The last few days have been very exciting! πŸ™‚
I set myself a challenge to design a Burlesque-ish glass choker, and maybe some earrings, for a forth-coming Valentine’s party. I had already contemplated on what colours I’d like to wear, themed around a beautiful grey corset I’d bought for New Year’s Eve (but not worn as it had arrived too late to wear!). So in January, I had already started putting the costume components together, i.e. corset, skirt, heels, feathers, ribbons, etc.

Choosing glass rods for the costume

Laying the items out like a colour board, I picked out some Effetre Murano glass rods from my selection, choosing colours that I felt harmonised the overall costume, which contains hues of grey, black, dark metallic copper-gold, a selection of mid to deep pinks and a shock of amber orange here and there.

Close up of glass rods

Of course, using the cold glass rods in this manner is experimental, since glass chemistry changes in the flame and so can the colours. Many many variables at play, so it’s better to not take it too seriously when colour matching like this, but it’s a good place to start!

This is one good reason we create a batch of test beads before commitment!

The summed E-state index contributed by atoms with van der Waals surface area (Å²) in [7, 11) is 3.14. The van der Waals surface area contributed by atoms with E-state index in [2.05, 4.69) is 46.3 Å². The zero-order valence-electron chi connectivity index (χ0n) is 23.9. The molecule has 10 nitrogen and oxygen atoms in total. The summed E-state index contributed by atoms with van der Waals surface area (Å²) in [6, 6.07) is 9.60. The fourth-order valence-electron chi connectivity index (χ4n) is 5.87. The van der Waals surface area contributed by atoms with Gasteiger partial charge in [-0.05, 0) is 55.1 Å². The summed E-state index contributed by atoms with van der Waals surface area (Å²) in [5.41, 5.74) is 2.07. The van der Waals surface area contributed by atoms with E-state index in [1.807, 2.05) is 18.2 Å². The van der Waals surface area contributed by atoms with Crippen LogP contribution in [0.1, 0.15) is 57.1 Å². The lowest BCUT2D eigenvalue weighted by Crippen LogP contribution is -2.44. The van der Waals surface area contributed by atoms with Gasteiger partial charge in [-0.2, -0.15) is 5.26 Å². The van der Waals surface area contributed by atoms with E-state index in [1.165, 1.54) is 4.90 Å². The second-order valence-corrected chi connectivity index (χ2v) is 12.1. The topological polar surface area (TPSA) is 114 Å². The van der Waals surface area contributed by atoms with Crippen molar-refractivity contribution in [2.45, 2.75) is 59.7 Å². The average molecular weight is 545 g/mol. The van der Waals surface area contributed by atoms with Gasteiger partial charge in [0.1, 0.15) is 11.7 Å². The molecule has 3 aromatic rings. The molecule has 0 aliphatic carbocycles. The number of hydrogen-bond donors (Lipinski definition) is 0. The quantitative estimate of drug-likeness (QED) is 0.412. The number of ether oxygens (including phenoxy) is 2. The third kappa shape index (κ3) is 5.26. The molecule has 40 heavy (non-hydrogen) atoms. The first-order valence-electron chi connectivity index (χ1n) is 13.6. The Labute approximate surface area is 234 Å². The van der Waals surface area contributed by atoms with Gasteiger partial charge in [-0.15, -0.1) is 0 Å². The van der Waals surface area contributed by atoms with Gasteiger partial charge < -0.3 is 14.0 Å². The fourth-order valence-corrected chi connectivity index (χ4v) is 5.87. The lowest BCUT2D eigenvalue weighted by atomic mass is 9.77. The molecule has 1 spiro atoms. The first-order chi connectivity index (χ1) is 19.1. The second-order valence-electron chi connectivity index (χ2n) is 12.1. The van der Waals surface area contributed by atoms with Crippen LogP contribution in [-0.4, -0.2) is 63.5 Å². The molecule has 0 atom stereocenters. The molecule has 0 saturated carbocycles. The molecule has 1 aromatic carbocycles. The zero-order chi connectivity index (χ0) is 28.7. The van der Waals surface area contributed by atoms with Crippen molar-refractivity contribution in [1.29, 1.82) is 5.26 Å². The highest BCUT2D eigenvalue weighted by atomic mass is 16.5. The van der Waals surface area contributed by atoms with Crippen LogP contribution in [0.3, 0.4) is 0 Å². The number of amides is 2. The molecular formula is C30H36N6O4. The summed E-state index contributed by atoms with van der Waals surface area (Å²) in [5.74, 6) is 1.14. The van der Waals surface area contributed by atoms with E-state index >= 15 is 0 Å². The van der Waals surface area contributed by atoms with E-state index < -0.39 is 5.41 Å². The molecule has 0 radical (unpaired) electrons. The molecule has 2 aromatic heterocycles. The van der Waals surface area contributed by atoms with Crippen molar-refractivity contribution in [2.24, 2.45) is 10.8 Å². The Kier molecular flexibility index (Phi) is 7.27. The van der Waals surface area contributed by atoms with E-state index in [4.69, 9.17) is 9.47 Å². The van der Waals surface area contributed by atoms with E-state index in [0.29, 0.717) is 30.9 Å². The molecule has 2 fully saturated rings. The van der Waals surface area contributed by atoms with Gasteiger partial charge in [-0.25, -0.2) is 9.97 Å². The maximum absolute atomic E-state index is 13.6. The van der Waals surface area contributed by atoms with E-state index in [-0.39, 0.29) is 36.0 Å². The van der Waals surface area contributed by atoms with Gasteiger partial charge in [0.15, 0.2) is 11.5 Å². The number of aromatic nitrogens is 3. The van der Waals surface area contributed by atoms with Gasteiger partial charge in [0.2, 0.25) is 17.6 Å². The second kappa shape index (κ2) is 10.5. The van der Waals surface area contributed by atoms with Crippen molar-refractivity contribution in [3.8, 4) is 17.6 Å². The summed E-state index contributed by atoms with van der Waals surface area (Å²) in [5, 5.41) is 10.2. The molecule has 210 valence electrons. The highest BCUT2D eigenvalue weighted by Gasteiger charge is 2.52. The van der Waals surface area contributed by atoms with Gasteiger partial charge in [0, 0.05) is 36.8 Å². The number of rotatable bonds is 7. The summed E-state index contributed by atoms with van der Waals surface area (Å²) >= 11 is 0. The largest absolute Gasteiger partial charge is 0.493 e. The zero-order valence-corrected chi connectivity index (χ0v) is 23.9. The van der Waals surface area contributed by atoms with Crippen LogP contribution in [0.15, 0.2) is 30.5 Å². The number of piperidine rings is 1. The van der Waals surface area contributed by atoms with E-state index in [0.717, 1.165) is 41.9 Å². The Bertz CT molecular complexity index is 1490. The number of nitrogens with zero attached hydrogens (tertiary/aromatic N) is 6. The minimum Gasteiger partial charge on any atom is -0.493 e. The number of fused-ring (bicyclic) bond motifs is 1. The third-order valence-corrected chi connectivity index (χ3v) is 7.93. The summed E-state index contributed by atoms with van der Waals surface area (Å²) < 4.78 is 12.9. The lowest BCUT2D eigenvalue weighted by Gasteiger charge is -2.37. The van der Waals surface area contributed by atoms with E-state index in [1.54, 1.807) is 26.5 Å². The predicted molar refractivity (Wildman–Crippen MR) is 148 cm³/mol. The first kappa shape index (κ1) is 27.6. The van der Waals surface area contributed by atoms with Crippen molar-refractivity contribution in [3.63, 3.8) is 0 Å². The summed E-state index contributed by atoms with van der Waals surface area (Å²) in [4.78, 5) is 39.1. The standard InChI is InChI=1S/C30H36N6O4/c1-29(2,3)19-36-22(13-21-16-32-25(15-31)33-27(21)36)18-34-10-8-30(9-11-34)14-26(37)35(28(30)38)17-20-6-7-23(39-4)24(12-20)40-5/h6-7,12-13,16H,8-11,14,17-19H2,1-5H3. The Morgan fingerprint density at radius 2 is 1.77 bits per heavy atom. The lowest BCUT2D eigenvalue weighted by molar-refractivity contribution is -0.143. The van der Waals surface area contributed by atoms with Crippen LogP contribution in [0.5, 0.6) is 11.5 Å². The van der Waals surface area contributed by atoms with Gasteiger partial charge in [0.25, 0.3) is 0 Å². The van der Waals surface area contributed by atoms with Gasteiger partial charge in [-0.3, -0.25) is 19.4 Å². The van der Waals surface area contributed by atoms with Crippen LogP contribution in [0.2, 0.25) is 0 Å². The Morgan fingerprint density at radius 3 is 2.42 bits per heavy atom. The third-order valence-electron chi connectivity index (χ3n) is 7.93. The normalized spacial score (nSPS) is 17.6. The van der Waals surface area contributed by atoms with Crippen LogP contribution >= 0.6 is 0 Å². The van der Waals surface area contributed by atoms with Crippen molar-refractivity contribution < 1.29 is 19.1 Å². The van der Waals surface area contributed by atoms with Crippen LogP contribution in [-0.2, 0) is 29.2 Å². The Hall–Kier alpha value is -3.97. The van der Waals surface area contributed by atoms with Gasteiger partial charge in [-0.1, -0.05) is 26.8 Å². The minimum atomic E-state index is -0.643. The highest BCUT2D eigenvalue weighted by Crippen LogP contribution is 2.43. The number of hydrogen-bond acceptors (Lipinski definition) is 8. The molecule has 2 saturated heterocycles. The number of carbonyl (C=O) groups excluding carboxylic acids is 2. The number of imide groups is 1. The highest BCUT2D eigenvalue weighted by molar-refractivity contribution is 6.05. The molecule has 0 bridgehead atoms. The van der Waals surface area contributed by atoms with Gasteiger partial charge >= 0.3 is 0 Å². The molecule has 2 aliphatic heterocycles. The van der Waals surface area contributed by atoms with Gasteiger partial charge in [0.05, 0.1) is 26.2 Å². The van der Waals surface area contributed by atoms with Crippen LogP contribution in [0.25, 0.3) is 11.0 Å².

We also have to consider design too: the design of the beads and the design of the choker, as well as their impact to the overall design of the costume.

I put together ideas for the lampwork techniques I’d like to try out, and colours I want to put together, and different sizes (typical for a neck adornment), unusual pattern formations, etc. I write these on a Post-It note and put it next to my torch!

On this occasion, I also ordered some Rubino Oro. This is the queen of the pinks and reds, and priced accordingly too! One of the metals used to create this precious beauty is real gold particles, so this makes it extra special and extra pink!Β I must show Gabi these colours… πŸ˜‰

Bead in the making!

At the workbench, I lay out the glass rodsΒ  (as shown above), and make sure my tools andΒ  pre-prepared mandrels are nearby. I run through my atelier safety checks for the torch and the kiln, and when ready I pop on the didymium glasses and off we go for the next few hours pulling stringers and making beads!

… some time later!…

Annealed and out of the kiln, then cleaned and bead holes cold-worked, the beads are ready for observations! πŸ™‚

First batch of beads… now ready to be assessed for colour, design, harmony…

Effetre glass rods used in this project: opaques Pink (#1261), Light Pink (#1260) and Pastel White (#1204), and, transparents Pale Amber (#1012), Grey (#1048), Clear Special (#1006) and Pink (#1068). And of course, Rubino Oro (#1456) andΒ Pink Medium (#1376, alabaster range).

Lampworked beads ready for the clasps and cords to be fitted!

Rubino Oro

A ‘known’ behaviour of the glass colour Rubino Oro… see the dark threads?

One ‘known’ peculiarity with Rubino Oro is shown here on the right. This glass can react to the propane level in the flame, i.e usually too much propane (known as a ‘reduced flame’), and the chemistry results in dark threads or spots, usually grey or black. This can even happen in a neutral flame… so be careful!